How to Repair a Mannequin – Part 2 of a 2 part series

This is a continuation of a blog post we wrote yesterday about how to repair a mannequin. That post went into more detail about the painting process.

Since we sell new, used and vintage mannequins at Mannequin Madness we get lots of emails about mannequin repairs. We send our repairs to professional mannequin refurbishing companies you can find on the blog post we wrote here:

We highly recommend that use those companies if you have a mannequin that you feel is collector level or if your mannequin has extensive damage.


But for your everyday mannequin with relatively minor repairs or painting you can probably do it yourself, if you are handy.

We’ve culled the internet to find the best information on this topic. This is the second (see yesterday’s post) in a two part series from a vendor we found on Ebay, called lucitebox. who has written various mannequin repair guides.

This guide they call Plastic Surgery for you Mannequin

Let’s learn how to do this repair. Before you begin, you must read and follow these rules.

Rule #1: Patience, patience, patience. It may take several applications to cover all of the blemishes and cracks — especially if they are deep and dramatic.


Rule #2: APPLY THE BONDO IN A WELL VENTILATED AREA!!! Notice how that’s in all caps, bolded, and has three exclamation points. There’s a reason for that. This stuff gives off a powerful chemical stink and the vapors are toxic.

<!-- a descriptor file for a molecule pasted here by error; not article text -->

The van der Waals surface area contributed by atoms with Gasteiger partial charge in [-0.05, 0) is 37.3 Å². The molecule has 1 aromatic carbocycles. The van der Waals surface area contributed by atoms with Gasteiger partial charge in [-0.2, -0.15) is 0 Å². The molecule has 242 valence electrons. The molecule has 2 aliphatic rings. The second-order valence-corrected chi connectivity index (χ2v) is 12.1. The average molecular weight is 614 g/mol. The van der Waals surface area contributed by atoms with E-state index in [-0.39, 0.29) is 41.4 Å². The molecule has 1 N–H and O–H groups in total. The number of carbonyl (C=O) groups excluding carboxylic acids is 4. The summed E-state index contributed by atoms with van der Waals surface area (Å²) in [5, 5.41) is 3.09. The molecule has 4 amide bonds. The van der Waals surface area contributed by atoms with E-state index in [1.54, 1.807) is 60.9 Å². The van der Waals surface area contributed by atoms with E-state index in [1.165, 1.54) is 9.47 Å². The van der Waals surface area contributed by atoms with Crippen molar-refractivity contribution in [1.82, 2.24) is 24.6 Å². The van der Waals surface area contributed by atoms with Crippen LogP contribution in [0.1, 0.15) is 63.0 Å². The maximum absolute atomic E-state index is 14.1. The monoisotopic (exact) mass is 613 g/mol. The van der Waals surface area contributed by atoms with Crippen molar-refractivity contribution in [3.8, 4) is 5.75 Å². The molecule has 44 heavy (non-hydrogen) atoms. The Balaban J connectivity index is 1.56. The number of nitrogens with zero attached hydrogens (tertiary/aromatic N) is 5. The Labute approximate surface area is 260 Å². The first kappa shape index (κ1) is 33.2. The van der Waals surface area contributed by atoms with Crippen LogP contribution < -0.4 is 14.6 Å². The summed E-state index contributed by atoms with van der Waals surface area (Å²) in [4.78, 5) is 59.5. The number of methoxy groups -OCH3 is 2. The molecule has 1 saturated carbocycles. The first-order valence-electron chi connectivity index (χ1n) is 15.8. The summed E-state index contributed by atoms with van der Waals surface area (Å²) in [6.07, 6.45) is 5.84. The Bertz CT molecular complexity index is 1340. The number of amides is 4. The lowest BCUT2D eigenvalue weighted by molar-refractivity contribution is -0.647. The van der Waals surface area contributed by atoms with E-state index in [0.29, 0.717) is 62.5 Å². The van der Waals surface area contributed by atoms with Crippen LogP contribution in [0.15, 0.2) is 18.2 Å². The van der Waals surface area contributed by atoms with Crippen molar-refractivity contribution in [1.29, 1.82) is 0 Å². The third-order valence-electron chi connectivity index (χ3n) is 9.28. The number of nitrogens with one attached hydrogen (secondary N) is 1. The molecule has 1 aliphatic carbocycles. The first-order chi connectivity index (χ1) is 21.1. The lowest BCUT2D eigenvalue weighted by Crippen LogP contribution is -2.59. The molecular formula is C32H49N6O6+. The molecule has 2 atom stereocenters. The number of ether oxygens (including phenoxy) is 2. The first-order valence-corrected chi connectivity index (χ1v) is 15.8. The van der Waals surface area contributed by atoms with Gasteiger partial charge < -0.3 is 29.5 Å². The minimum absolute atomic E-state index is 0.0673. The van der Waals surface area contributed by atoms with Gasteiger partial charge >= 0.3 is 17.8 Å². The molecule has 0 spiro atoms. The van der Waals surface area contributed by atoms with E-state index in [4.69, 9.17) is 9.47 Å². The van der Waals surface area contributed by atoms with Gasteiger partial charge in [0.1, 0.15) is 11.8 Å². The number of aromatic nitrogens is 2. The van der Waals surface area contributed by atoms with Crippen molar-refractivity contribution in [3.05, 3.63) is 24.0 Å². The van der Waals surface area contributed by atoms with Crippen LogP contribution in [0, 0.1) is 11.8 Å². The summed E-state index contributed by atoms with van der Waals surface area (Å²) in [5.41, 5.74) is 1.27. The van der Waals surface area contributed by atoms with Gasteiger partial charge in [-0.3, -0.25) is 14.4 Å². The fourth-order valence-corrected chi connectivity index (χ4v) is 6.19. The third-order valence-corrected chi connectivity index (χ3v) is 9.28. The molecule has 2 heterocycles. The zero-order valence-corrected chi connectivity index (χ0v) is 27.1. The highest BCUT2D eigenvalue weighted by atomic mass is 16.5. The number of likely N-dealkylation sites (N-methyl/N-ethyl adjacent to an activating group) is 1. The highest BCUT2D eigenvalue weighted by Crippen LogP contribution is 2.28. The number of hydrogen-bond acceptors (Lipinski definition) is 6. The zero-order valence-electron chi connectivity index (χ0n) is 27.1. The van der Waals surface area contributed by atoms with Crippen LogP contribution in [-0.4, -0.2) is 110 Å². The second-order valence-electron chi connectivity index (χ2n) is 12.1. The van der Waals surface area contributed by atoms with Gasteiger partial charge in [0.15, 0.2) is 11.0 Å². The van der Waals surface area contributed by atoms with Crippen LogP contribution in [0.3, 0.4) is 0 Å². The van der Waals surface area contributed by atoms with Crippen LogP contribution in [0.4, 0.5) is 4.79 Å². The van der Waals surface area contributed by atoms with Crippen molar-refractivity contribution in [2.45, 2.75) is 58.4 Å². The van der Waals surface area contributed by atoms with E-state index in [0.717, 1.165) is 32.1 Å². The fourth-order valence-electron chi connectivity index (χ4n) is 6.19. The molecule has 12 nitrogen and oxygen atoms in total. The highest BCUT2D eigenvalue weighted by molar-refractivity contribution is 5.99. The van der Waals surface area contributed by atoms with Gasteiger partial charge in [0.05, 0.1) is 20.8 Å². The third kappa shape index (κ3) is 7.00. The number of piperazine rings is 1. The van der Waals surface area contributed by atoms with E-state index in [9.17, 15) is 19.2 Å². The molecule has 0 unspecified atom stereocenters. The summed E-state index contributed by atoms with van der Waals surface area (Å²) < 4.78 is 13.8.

If possible, work outdoors, or in a garage with the door open. If you have no other option but to do it indoors, open your windows, and run a fan in the room.


Face the fan out a window to help carry the vapors out of the room. If you have a gas mask, use it.

Rule #3: Mix the Bondo in very small batches (about the size of a ping pong ball). This stuff dries incredibly fast.

After mixing the hardener in with the Bondo mixture, you have about two to three minutes before it hardens to the point that you can’t use it anymore. To help with this, inspect the area and devise a plan of attack before you mix even begin to mix your small batch of Bondo.


How To Bondo Your Manni:

First, inspect the mannequin to asses areas need the most attention. If it’s your mannequin, you’re probably intimately familiar with the problem spots, but it probably wouldn’t hurt to look again anyway.


On a close inspection you might notice something that you’ve overlooked before.

If you’re dealing with broken fingers, superglue works pretty well for reattaching them. As with the Bondo, the superglue dries pretty quickly, so you might want to practice fitting the fingers back where they belong without applying the glue.

There will probably be subtle little things you can feel when things snap into place where they should be. Give yourself some time to become acquainted with how that feels.

Then glue the edges of the break and put them together. The superglue doesn’t always stick very well on the first try. If that’s the case, place a little rubbing alcohol on one of those flat, round cotton facial wipes.